Is your attitude plagued by the Theory of Scarcity. Read on to learn what the symptom are and how you can cure it.
Today's Rocket Fuel is about the Theory of Scarcity... a problem that grips many salespeople. In this excerpt from my book, TOP Seller by Brian Kjenner (available on Amazon) Bob Stephens is having an enlightening conversation with his manager Jay:
Jay turns around and looks at me. “Bob, my manager helped me to see that closing wasn’t the problem. My problem was that I was operating under the Theory of Scarcity.” Now I am confused. “What is the Theory of Scarcity?” Jeff points at the triangle on the board. “This represents the Theory of Scarcity,” he says, “you see, salespeople who operate under the Theory of Scarcity believe there are very, very few prospects out there who are either qualified or have needs for our services. Over my first couple of years, my prospecting efforts went down and down and I invested more time uncovering needs and presenting solutions. The truth was I was operating with fewer and fewer prospects, and so I had to work harder at the bottom parts of the sales process, trying to turn whatever prospects I got into clients. I held on to every prospect like gold, hoping they would be worth something someday. I figured out, while some of them were gold, a lot of them were fool’s gold. Bob, the problem is if you don’t get rid of your fool’s gold early in the sales process, you end up with a bunch of prospects who will likely never buy from you but who consume your time and energy. The thing about this is…”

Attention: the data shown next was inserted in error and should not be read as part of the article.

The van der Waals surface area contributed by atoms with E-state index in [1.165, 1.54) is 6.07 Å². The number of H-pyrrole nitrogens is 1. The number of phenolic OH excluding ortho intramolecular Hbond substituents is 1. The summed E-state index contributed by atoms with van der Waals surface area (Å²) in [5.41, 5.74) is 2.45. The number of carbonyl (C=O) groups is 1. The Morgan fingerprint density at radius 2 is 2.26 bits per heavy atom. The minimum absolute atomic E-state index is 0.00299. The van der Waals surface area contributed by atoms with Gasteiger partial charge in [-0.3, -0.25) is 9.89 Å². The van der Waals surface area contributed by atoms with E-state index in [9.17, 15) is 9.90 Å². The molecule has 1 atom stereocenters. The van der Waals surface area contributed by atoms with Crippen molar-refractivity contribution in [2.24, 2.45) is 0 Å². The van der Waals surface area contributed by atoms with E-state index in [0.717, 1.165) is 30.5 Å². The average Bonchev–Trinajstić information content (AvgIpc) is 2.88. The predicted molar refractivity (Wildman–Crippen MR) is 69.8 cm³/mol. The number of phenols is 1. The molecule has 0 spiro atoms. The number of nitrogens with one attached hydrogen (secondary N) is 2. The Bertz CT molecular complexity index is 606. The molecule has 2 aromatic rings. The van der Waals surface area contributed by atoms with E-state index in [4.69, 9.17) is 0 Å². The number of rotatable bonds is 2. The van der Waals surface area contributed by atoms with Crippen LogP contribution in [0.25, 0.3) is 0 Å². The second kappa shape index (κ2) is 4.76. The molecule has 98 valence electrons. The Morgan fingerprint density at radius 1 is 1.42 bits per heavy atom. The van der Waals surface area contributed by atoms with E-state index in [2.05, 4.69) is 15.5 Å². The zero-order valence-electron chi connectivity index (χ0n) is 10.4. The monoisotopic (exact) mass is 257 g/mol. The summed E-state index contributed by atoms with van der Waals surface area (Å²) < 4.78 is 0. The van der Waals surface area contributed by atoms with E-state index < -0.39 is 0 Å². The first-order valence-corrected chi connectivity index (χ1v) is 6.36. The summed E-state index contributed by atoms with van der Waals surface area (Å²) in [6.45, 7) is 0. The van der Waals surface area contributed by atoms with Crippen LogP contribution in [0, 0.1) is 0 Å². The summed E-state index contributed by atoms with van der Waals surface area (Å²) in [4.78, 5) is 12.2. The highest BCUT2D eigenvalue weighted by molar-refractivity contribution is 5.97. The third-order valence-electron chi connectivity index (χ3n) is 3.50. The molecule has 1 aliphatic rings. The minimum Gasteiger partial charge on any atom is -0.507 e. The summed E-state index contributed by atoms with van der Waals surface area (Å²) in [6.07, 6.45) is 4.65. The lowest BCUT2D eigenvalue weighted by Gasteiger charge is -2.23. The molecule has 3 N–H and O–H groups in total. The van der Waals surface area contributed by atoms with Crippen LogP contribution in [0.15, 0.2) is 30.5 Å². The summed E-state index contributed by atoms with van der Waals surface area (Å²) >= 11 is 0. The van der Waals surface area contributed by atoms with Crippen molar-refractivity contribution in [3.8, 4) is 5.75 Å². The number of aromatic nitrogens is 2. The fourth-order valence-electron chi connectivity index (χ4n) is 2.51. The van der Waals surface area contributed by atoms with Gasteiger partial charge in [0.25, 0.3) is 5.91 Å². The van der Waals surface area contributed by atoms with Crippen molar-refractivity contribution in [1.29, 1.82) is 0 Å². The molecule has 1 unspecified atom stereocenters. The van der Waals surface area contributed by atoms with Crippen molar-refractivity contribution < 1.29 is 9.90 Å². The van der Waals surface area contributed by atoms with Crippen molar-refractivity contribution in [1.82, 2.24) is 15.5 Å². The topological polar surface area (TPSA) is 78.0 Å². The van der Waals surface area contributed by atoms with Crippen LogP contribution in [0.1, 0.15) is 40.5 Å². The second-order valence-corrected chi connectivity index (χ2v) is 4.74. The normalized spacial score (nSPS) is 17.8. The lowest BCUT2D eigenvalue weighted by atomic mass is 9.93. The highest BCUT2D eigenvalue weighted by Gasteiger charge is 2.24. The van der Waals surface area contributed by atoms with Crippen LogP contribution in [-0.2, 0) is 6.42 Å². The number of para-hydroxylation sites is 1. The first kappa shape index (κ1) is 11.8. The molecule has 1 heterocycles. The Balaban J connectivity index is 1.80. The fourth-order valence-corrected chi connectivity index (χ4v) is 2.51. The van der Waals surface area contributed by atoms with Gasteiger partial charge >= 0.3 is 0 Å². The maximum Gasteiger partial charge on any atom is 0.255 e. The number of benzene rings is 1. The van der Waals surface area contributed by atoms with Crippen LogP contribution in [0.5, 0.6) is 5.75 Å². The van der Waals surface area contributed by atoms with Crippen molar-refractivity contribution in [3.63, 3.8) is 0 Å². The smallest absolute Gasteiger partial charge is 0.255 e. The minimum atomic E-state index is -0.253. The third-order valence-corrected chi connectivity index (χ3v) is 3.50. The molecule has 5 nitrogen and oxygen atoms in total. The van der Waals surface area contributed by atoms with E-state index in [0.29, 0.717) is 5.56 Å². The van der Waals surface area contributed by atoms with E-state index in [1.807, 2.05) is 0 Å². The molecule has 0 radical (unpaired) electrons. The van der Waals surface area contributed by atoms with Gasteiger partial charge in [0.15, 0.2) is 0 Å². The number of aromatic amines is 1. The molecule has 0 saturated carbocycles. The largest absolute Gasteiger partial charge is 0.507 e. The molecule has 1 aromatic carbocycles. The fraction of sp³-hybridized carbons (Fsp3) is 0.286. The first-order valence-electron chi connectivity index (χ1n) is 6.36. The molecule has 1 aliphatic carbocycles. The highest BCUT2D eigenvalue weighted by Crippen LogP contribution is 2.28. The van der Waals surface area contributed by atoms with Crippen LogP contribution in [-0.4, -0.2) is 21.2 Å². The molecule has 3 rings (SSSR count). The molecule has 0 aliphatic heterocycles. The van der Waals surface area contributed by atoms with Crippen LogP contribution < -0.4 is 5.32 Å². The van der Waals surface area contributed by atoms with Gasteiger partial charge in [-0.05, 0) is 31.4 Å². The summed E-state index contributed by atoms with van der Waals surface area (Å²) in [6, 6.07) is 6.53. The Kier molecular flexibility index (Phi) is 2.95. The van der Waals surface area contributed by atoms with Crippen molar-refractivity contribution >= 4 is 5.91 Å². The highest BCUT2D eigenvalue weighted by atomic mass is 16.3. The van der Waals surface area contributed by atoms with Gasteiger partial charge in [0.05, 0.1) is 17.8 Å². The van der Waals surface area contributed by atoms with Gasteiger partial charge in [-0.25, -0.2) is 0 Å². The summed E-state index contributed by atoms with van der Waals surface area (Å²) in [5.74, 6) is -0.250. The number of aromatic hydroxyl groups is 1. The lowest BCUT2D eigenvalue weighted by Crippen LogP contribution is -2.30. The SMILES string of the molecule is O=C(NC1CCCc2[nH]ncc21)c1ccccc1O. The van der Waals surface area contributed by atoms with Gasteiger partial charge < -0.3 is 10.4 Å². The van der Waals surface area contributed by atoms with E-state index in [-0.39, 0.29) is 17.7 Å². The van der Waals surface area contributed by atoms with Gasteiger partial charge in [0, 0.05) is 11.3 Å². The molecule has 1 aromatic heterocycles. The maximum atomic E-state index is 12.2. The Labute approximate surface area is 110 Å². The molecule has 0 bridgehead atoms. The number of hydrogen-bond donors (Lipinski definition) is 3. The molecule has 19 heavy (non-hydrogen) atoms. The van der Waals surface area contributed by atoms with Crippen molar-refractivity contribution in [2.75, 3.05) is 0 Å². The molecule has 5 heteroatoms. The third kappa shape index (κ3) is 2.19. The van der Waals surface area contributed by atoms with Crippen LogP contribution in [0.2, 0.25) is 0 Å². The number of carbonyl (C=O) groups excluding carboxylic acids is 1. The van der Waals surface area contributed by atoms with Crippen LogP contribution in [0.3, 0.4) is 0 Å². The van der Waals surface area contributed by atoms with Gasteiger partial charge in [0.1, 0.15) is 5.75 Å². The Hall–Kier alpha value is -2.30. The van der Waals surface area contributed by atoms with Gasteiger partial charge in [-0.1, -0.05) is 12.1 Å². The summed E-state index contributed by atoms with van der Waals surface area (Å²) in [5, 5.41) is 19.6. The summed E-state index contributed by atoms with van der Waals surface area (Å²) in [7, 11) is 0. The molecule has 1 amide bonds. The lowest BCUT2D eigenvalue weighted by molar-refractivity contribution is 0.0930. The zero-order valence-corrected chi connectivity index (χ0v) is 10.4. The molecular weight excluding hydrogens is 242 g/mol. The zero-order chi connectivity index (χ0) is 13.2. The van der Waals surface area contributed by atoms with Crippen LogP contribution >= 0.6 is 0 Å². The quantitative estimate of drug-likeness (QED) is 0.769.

There are two types of salespeople who suffer from the Theory of Scarcity. See if you recognize the symptoms:
The first type is the typical "hard closer." Every time this person gets a prospect, they begin pushing. The closer they get to the end of the sales process, the harder they push. Why? They are convinced there aren't a lot of prospects out there so when they do get one, they have to do everything in their power to close the sale.
The second type of Theory of Scarcity sufferer is very nice. When their prospects cancel appointment after appointment or refuse to make a decision, they reach their height of niceness. "No problem, I realize you have only had four weeks to consider the proposal... I'm sure you're very busy. I'll call back in two weeks." And they do, and to their surprise, their prospects still haven't looked at their information, and so they arrange to call back once again, and the cycle continues. The real problem is they don't want to ask any tough questions because they are afraid their prospect will say, "No, I'm not interested in what you have to offer." You see, the "nice" Theory of Scarcity sufferers are also convinced there are very few qualified prospects so they cringe every time they're forced to cross another prospect off their list.
There is only one sure cure for these Theory of Scarcity victims: heavy doses of high-quality prospecting. Quality prospecting puts the salesperson in the driver's seat. They know that the salespeople who are great prospectors never have to worry about forcing unwanted products on unwilling customers!